· Improve the business environment and help accelerate the transition to a market economy, mostly through an array of knowledge-transfer activities. Support is targeted to enhancing macroeconomic management at both the national and sub-national levels, assisting China’s integration into the global economy, reforming the financial sector, promoting private sector development and enterprise reform, and strengthening governance in the public sector;
· Address the needs of poorer and disadvantaged people and lagging regions, through lending for rural development, infrastructure and social sector projects, as well as analytical, advisory and training support. Specific aims are to increase employment and productivity off and on the farm, strengthen transport links within and to lagging regions, develop human resources, strengthen social protection, and improve targeted poverty reduction programs;
· Facilitate an environmentally sustainable development process, through lending, policy support and institutional development. Projects would be supported in water resource management, watershed rehabilitation, wastewater treatment, clean energy, sustainable rural development and urban pollution abatement. Global environment projects supported by the Global Environment Facility and Montreal Protocol would be implemented by the Bank.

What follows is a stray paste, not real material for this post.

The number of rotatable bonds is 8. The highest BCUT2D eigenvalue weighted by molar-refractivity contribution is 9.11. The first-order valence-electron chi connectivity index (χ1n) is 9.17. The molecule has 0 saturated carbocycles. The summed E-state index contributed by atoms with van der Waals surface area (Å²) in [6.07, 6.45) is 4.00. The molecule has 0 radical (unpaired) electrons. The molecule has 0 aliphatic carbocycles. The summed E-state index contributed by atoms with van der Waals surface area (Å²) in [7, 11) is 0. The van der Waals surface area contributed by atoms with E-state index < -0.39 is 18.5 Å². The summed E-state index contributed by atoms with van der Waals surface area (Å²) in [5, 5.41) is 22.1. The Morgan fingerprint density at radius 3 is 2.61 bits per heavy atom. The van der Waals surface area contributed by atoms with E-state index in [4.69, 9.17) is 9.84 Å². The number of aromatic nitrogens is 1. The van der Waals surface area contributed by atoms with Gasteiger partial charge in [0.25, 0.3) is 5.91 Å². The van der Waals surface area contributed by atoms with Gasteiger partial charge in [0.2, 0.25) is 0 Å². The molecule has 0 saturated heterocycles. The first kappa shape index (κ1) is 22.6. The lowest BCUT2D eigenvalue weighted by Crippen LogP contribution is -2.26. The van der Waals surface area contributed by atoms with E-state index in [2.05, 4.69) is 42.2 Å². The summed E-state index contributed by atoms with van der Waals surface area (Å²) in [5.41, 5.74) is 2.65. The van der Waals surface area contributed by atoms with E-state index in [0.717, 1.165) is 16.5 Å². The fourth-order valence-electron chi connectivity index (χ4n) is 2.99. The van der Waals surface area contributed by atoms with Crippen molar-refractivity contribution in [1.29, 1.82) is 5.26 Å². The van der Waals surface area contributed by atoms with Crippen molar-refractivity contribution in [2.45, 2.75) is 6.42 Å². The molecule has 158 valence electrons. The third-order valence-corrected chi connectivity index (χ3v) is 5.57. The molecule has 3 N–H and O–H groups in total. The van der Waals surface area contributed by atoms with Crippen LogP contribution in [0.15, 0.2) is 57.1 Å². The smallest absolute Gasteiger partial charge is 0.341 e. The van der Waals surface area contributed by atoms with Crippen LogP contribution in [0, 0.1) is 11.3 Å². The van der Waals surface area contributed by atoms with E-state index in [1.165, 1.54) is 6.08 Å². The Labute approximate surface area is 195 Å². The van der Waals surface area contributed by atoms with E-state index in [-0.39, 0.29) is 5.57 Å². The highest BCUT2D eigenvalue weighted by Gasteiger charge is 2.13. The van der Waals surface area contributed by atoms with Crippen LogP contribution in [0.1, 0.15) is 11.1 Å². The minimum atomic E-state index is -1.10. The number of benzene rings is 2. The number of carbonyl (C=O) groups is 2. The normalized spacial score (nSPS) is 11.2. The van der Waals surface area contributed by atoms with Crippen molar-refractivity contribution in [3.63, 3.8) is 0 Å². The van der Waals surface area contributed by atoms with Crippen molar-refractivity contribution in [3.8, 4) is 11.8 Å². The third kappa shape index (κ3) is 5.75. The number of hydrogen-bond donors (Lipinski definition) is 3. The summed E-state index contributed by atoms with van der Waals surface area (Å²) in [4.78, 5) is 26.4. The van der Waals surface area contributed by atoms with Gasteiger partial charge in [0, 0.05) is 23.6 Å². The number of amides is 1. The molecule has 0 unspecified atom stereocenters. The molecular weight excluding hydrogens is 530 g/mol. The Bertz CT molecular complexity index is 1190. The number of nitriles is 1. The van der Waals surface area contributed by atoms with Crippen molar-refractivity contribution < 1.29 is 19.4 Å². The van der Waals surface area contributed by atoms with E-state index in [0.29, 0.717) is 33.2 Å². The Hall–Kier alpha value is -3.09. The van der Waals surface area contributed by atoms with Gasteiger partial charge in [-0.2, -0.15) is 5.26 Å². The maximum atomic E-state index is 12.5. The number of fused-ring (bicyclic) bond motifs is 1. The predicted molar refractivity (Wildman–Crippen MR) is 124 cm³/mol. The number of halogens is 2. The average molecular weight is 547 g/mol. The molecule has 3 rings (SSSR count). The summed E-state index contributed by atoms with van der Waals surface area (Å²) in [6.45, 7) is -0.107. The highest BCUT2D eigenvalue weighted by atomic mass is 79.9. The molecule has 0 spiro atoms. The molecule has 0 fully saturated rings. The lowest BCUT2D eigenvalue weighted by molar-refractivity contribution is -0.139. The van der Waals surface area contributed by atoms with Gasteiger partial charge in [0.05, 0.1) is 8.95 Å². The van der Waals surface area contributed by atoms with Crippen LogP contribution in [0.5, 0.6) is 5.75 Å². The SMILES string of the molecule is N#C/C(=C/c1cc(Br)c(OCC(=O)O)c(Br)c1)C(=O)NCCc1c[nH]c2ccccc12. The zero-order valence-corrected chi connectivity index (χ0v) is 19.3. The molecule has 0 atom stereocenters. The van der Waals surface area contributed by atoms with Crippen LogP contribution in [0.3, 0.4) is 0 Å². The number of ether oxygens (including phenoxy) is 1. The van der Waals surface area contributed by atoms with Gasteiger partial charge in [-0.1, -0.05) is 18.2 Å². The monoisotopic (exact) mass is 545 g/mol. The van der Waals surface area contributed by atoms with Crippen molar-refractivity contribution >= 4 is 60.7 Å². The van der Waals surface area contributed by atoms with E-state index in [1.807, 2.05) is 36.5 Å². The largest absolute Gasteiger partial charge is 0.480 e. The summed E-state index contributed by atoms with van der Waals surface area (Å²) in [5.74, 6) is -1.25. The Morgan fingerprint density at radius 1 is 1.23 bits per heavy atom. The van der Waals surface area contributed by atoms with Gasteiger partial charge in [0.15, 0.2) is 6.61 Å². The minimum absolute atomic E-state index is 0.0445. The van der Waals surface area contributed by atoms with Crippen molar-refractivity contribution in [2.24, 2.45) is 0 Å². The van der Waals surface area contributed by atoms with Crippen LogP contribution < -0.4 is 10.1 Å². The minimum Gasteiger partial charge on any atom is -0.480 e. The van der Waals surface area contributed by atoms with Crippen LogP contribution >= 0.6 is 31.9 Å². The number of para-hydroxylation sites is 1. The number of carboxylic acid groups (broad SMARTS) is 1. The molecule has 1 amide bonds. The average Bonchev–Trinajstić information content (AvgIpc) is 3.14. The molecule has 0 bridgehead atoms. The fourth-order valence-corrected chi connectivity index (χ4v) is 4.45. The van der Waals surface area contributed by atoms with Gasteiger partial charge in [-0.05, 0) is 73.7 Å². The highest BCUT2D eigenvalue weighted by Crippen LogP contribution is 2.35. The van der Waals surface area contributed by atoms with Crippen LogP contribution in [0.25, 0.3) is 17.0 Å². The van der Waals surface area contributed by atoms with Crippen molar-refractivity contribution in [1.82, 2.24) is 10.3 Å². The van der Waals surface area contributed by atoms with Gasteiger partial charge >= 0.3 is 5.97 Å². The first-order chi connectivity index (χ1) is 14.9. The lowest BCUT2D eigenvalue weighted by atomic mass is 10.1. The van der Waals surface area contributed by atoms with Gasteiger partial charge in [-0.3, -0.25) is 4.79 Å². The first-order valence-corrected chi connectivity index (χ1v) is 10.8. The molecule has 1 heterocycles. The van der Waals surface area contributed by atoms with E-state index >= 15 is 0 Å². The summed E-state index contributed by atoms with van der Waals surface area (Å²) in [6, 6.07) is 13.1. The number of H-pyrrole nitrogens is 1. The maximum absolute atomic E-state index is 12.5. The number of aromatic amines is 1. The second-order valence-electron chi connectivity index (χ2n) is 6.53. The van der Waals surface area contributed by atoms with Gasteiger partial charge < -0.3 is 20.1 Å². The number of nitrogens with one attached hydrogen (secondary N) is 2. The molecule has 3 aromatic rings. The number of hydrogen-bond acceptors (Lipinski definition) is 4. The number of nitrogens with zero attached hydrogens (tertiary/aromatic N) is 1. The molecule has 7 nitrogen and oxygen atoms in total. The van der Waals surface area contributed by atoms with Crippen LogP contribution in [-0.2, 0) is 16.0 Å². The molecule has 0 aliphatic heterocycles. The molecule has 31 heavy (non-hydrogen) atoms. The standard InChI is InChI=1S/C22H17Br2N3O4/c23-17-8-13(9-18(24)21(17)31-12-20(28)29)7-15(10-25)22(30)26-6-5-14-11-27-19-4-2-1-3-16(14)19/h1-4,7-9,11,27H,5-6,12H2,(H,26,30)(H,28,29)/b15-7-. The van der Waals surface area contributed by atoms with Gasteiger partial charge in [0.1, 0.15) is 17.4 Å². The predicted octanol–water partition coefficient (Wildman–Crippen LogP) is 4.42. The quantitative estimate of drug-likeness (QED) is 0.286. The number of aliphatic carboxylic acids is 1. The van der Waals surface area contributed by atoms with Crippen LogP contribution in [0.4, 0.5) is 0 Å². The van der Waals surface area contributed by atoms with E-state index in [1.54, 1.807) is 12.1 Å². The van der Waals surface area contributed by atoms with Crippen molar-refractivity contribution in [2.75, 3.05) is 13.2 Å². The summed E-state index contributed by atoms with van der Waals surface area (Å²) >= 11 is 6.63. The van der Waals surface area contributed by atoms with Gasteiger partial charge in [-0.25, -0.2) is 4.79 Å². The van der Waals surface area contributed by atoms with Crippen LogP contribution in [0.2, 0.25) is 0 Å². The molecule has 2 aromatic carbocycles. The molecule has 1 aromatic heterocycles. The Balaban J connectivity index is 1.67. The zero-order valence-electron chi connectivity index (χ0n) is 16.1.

“This CAS coincides with major developments in China, including the shift in its reforms from the liberalization phase to the more difficult structural and institution-building phase,” said World Bank China Country Director Yukon Huang.
In support of the three major objectives and, given the increased emphasis on knowledge-sharing in the China-Bank Group relationship, the new CAS contains a major Knowledge Agenda—combining analytical and advisory services, research and training—to facilitate policy discussions and underpin future lending. Through its lending program, IBRD loans of about US$1.2-1.3 billion will be provided annually, with about three quarters of proposed projects in poorer, inland provinces and many projects promoting innovation and change.